What Can Apples Teach Us About Social Anxiety Disorder

As a species, humans tend to have a nasty habit. We love to compare and contrast. I suppose that’s not so horrid if one is in a grocery store shopping for, say, apples. When apple-shopping, I will, time and again, peruse all of my choices (and is it just me, or does it seem that there is a new variety of apple every week?), evaluating them for their qualities of relative firmness, sweetness, tartness, etc. Invariably, I choose Fujis. Never once have I seen an apple begin to panic or hide in shame because it wasn’t “good enough” for me.

What Can Apples Teach Us About

 

And why would an apple do that? It’s an apple. It doesn’t even know that it’s being compared to and contrasted with other apples. Obviously, people are more complex than fruit in every way imaginable. People compare and contrast each other all the time, and unlike apples, they notice when they’re being judged.

People accept this comparing and contrasting in varying degrees. I marvel at my teenage daughter. She has never been caught up in how she is evaluated by others, not even when she was in middle school. If she were an apple in a grocery store, she would absolutely be the best apple she could be—for herself. She would not be at all bothered when someone examined her, judged her, and overlooked her. This seems very odd to me, but it’s really not. She can sit among others, aware of her own qualities, and remain as cool as the cucumbers a few bins way. I, on the other hand, would be fidgeting and fretting because I would be judged unworthy to be the apple of someone’s eye. Why?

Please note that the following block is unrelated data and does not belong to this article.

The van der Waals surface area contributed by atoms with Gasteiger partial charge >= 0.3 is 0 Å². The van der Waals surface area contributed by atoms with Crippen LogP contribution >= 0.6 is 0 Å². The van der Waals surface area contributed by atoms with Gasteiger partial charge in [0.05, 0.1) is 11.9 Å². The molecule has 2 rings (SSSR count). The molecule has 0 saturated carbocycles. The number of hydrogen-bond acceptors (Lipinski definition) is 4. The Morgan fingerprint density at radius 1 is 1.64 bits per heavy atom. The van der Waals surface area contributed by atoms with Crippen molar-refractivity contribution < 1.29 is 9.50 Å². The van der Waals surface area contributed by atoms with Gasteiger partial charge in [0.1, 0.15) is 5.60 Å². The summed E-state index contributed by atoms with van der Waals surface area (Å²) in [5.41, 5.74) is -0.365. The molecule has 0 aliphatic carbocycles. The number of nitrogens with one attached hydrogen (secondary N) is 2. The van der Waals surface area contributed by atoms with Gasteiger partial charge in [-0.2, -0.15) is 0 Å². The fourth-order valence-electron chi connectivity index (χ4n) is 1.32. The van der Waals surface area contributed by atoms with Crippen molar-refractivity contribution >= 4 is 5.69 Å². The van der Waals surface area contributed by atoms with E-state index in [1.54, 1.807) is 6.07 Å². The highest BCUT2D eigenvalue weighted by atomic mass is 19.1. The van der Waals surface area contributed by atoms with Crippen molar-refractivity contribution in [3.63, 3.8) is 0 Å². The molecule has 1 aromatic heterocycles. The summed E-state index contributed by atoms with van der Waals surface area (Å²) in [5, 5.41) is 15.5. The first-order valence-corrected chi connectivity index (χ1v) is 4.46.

Let’s return to the human habit of comparing and contrasting. I will point out that I did it above when I contrasted my daughter with myself. In order to succinctly compare each other, people use labels. Good, bad, or indifferent, labels are terminology that helps us make sense out of concepts.

The official manual of the American Psychological Association, the Diagnostic and Statistical Manual (DSM-5), makes use of categories and labels in order to define and describe disorders that people might experience. There are disorders known as anxiety disorders; among them is social anxiety disorder (SAD), formerly known as social phobia.

Social anxiety disorder is annoying and uncomfortable. I know this because I live with it. This is what it would be like for me if I were one of the above-mentioned apples (Incidentally, just thinking of this is triggering an anxiety response, which is silly because I’m not actually an apple. Yet as I type, my breathing has become shallow, my palms are sweaty, my body temperature feels like it has risen several degrees, and my thoughts are spinning around more than usual. The mere thought of being an apple among others is anxiety-provoking):

Here I am, just sitting here, doing what I’m supposed to be doing. But am I doing it right? Am I positioned right, or should I shift? I look crooked compared to the others. I’m sure they think I’m stupid for sitting like this. I should move. But we’re packed so tightly. What if I bump into one of the others and they think I’m a clod? And they tell everyone else that I’m a clod? What will I say then? How could I even look at them? Maybe I’ll just hold still. But that’s wrong, too. No wonder they all hate me. I can see that group over there. They’re talking and laughing. I wonder if they’re laughing at me. Do I have a huge bruise or something? I’m such a klutz, and now everyone else must know it, too. Should I say something? Should I try to strike up a conversation? I don’t want to look conceited, but I don’t know what to say. I thought of something, but now it’s gone because I can’t concentrate. Oh no. Here comes a shopper. What if I’m not good enough and don’t get picked? Or what I get picked along with others who hate me? I don’t want to be here anymore. But I want to want to be here. What is wrong with me?